In modern day society there are no shortage of problems surrounding body image. I’m not the first to point this out and I won’t be the last. However, America is currently in the midst of a cultural shift in terms of the ideal male body image. This is true to such an extent that male body image issues currently dominate the minds of many men I know. And that includes me.
In a recent Times article about the subject of male body image issues, Dr. Harrison Pope, director of the Biological Psychiatry Laboratory at McLean Hospital, has the following to say:
“If you think about the changes over the last 30 to 45 years in how men are depicted in Hollywood, cartoons, magazines and action toys, you’ll see that men’s bodies [today] appear much more muscular.”
If you think about it, this seems like a no-brainier. Ever since Arnold and Sly Stalone heralded in the 80’s depiction of the ideal man this has been the case. And with workout culture at an all-time high, its no wonder that men and women alike are feeling the literal crunch of body image issues. But changing ideals come at a cost. And that cost is male body image issues. Pope later points this out this growing frustration with men’s muscularity.
There’s this drumbeat that muscularity equals masculinity, and so we’re seeing more and more young men with muscle dysmorphia,”
But really, the biggest cause of male body image issues is other males. Unlike how females judge male bodies, male body image issues are wrapped up in masculinity. And that V-shaped muscular core with big arms is the only way that a lot of guys feel masculine. More importantly, it’s the so-called objective standard that men judge each other by. To women, and even to gay men, there are multiple standards that men’s bodies are evaluated. These range from bears, cubs, and even chubs. In other words, both to women and gay men, anyone from John Goodman to John Travolta can be considered attractive, particularly if they have features like broad shoulders or a wide back.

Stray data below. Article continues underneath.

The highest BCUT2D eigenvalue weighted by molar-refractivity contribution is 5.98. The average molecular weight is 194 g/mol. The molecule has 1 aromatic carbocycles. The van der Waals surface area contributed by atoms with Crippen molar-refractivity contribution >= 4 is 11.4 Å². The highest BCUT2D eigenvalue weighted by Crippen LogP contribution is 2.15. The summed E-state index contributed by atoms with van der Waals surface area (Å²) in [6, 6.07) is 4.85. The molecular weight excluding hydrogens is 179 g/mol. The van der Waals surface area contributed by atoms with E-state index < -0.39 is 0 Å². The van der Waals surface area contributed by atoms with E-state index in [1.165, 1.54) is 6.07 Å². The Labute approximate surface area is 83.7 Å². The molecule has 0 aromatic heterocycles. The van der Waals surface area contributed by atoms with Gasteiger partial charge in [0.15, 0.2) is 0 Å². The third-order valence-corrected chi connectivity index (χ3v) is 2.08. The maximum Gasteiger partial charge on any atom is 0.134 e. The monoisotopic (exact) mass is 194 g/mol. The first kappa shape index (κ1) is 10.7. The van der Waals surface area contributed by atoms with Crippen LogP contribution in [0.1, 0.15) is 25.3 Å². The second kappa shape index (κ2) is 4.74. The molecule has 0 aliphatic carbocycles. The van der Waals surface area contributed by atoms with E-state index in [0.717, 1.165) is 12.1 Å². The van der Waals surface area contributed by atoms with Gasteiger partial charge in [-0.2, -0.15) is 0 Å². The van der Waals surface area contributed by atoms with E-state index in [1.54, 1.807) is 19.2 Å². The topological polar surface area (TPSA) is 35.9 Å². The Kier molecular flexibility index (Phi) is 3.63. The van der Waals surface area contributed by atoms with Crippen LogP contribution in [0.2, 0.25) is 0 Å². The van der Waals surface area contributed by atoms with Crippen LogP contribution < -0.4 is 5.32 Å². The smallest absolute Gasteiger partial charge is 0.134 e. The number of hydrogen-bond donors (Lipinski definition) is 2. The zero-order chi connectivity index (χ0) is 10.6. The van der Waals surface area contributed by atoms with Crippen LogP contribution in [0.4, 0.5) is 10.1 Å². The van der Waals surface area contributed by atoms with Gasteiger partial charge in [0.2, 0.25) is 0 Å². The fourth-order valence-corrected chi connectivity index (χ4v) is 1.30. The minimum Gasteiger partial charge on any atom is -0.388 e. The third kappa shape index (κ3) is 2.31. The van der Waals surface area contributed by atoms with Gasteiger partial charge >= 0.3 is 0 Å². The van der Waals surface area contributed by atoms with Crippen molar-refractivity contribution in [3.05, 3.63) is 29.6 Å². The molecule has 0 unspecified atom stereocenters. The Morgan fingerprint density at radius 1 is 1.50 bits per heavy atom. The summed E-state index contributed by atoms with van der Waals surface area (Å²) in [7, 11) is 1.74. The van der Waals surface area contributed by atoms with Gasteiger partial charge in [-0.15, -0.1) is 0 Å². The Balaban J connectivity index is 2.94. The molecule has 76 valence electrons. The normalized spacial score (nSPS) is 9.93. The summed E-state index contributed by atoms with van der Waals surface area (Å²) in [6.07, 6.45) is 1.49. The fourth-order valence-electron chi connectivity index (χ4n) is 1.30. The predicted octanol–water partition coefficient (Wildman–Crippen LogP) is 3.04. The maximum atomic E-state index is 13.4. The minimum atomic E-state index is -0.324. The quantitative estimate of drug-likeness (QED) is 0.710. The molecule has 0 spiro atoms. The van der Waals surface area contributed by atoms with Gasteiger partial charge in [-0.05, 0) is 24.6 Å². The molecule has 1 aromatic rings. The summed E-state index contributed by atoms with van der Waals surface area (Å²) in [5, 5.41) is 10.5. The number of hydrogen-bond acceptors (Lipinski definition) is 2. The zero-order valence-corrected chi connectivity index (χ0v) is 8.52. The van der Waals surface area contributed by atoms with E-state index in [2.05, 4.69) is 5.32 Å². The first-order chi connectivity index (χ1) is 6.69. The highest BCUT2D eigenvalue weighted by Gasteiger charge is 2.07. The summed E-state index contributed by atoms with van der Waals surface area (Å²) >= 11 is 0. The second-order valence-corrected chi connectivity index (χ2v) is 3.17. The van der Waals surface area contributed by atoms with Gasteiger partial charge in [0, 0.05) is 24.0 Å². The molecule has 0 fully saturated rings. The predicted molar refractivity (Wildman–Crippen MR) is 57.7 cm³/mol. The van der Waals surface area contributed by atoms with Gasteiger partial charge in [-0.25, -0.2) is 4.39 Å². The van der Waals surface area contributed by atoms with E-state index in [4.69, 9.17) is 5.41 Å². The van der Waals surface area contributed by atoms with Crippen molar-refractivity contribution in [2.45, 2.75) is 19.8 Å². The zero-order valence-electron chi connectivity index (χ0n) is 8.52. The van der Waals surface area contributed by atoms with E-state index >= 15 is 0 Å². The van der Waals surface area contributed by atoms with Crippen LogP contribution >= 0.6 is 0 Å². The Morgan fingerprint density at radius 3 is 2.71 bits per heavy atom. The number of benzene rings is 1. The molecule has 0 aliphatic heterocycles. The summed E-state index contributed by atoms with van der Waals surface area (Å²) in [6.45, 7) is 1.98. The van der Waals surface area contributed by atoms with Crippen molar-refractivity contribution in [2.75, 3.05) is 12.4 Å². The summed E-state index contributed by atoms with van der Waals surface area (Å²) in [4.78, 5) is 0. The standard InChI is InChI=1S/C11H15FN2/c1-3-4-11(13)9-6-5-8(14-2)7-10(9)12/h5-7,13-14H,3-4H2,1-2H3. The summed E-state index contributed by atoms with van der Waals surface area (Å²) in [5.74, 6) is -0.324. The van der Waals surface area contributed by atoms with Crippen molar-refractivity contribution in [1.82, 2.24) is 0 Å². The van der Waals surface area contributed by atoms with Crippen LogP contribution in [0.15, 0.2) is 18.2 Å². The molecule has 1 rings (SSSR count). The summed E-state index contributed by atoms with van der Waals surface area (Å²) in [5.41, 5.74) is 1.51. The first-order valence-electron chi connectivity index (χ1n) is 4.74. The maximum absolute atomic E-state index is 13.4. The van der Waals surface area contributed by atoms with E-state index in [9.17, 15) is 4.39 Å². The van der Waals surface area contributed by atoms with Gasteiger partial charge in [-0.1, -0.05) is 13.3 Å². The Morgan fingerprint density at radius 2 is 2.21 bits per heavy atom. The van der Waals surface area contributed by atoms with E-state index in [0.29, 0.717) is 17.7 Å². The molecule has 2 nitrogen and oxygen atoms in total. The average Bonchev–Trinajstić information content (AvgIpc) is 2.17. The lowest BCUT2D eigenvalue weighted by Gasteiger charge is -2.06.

Still, it’s hard to estimate how many of us have male body image issues. As I travel quite a bit, it’s interesting to see how the male ideal changes from country to country and even from region to region. For example, in Granada I have yet to see a man who was jacked and didn’t work at the gym. In fact, being overly muscular is discouraged in the majority of European culture. Instead, the male ideal is to be lean.
It’s interesting to think that these American standards are not necessarily the standards that the rest of the world holds, especially when it comes to male body image issues. But in order to start to put issues like this behind us, we need to expand our idea of what masculinity means. Being muscular is nice, but not at the cost of muscle dysmorphia. But as men, it’s something we need to be working on. I know I have to.